Huma Bhabha

From Wikipedia, the free encyclopedia
Jump to: navigation, search
Huma Bhabha
Born 1962 (age 53–54)
Karachi, Pakistan
Nationality Pakistani
Education Rhode Island School of Design,
Columbia University
Known for Sculpture

Huma Bhabha (born 1962, Karachi, Pakistan) is a Pakistani sculptor based in New York. Her sculptures are composed from basic construction media and found objects. She is known for grotesque, figurative work sculptures, often featuring bodies that appear dissected or dismembered.

Work[edit]

Bhabha studied at the Rhode Island School of Design (BFA, 1985) and Columbia University (MFA, 1989).

Bhabha has been widely exhibited internationally, and has been included in several important shows including “Greater New York” at MoMA PS1 Contemporary Art Center and MOMA in New York, and “USA Today” at the Royal Academy in London. Her work had been included in the 2015 Venice Biennale, the 2010 Whitney Biennial,[1] the 2008 Gwangju Biennial, the 2010 Whitney Biennial and the 2012 Paris Triennial. She was also featured in From Nothing, Something, a documentary film on the creative process that has screened at multiple film festivals including the Newport Beach Film Festival.[2] She recently had her first solo exhibition in New York Huma Bhabha: Unnatural Histories[3] at MoMA PS1 from November 18, 2012 – April 1, 2013.[4]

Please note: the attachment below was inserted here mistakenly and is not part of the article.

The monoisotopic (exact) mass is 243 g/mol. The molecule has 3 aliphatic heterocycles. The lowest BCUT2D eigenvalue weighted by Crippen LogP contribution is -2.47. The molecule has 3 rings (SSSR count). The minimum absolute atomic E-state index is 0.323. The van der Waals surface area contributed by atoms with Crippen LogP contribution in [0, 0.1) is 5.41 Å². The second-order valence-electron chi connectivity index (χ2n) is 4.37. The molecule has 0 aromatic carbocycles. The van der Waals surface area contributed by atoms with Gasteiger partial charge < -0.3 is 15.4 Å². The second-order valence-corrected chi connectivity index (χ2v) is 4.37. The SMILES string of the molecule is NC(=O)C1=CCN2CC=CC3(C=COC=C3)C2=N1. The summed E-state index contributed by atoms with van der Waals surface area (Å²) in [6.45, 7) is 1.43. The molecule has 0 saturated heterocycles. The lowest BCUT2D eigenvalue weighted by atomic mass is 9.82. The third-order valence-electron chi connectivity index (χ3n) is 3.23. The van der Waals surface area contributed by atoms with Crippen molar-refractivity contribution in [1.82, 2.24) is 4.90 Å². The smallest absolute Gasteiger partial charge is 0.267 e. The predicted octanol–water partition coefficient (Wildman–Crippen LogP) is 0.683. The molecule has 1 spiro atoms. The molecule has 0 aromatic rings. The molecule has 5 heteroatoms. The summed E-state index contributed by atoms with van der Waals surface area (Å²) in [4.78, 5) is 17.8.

Aldrich Contemporary Art Museum in Ridgefield, Conn., awarded its 2008 Emerging Artist Award to Bhabha. The award came with a $5,000 prize and a solo exhibition at the museum, from September 14, 2008 to February 8, 2009.[5]

Huma Bhabha is represented by Salon 94, Greener Pastures Gallery in Toronto, Stephen Friedman Gallery in London and Grimm Gallery in Amsterdam.

She was awarded a 2013 Berlin Prize Fellowship at the American Academy in Berlin.[6]

References[edit]

  1. ^ "Huma Bhabha | Whitney Museum of American Art". www.whitney.org. Retrieved 2015-12-17. 
  2. ^ From Nothing, Something film web site, accessed 2013-04-29.
  3. ^ "MoMA PS1: Exhibitions: Huma Bhabha: Unnatural Histories". momaps1.org. Retrieved 2015-12-17. 
  4. ^ Rosenberg, Karen (2012-12-06). "‘Huma Bhabha: Unnatural Histories’ at MoMA PS1". The New York Times. ISSN 0362-4331. Retrieved 2015-12-17. 
  5. ^ Aldrich Award Goes to Sculptor Huma Bhabha, ARTINFO, March 6, 2008, retrieved 2008-05-19 
  6. ^ "Huma Bhabha". American Academy in Berlin. Retrieved 2015-12-17. 

External links[edit]